Tuesday, February 1, 2022

NOVELS AND CIGARS by Marisa Masterson

 Amazing, but I can find something to jazz my imagination at every place I visit. Maybe you're like that, too. By this time, my hubby's so used to it that he only smiles, bless him! 

This week I am in St. Augustine, Florida. Hubby and I took a trolley ride around the historic district. At an old brick building with twemty-seven stars decorating one side of it, the guide told us a fact I'd never heard. 

Zing! I knew then what I wanted to tell you about in this blog entry. The written word and better cigars.

Cigars. The old building was the Solla-Carcaba cigar factory. Skilled women sat for twelve hour shifts hand rolling the tobacco. (This was prior to the Great Depression when cigarettes displaced cigars in populatiry. Also, machines replaced these women, doing the rolling much more cheaply.

What captivated me was not the idea of these women creating the cigars. No, it was the reader. Before my trolley tour, I'd never heard about the men hired to read to the women. These men filled the factory with their voices, reading whatever was agreed on by popular concensus. Novels, newspapers. Anything to help the time pass, focusing the workers as their hands continued to nimbly roll. (They could each produce up to 300 cigars each day.)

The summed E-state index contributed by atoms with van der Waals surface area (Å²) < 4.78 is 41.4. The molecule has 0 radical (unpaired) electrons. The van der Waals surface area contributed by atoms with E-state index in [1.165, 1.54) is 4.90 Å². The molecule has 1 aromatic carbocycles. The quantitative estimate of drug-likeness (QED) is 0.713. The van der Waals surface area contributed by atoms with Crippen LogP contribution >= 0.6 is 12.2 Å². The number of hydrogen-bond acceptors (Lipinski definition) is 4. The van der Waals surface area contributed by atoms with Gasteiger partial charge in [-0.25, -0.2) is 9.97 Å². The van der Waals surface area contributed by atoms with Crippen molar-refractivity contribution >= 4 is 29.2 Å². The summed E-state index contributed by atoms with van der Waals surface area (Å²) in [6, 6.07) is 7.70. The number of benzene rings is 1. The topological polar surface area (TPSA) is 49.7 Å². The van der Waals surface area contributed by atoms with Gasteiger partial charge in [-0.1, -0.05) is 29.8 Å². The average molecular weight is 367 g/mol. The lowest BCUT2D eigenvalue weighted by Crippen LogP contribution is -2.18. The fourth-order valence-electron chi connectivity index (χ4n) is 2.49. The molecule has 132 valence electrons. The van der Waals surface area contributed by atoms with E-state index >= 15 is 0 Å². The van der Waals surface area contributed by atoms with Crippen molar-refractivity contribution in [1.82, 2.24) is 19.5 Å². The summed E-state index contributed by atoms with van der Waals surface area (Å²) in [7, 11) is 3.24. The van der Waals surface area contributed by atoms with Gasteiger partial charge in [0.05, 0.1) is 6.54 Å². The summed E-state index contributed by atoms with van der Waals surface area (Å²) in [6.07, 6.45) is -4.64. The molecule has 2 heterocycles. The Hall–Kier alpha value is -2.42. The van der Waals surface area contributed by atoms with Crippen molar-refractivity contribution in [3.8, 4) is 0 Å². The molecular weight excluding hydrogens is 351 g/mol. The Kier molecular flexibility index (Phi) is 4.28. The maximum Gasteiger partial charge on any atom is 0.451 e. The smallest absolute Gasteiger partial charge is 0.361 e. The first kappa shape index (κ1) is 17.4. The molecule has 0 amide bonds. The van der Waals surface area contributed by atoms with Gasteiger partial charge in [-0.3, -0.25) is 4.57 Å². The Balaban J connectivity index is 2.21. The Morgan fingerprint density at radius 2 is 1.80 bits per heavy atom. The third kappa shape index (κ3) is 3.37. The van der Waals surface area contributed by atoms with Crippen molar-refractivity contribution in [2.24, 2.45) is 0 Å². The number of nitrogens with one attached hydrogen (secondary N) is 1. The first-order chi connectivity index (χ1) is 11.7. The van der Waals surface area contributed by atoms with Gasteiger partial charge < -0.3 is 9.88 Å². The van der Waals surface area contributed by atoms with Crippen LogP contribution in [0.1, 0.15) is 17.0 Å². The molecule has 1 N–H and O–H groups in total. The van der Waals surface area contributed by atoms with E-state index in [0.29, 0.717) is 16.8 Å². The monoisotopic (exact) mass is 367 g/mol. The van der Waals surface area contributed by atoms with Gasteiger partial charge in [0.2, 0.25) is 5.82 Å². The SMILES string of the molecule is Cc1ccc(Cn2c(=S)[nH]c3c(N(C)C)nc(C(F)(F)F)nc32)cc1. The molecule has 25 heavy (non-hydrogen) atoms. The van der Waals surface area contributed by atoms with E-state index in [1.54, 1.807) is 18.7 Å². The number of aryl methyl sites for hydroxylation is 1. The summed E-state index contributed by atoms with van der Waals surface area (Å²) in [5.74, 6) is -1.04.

Many of these skilled workers were illiterate. The reader would sit above them on a raised platform and open to them a world they could not otherwise experience. I love this part of it!


Maggie Jorgensen knows an escaped criminal is stalking her. U.S. marshal Reg Parker has a solution--send her to Denver as a mail-order bride.

After his passionate kiss, Maggie is confused. Why would Reg send her to another man? And why is her Denver groom missing?


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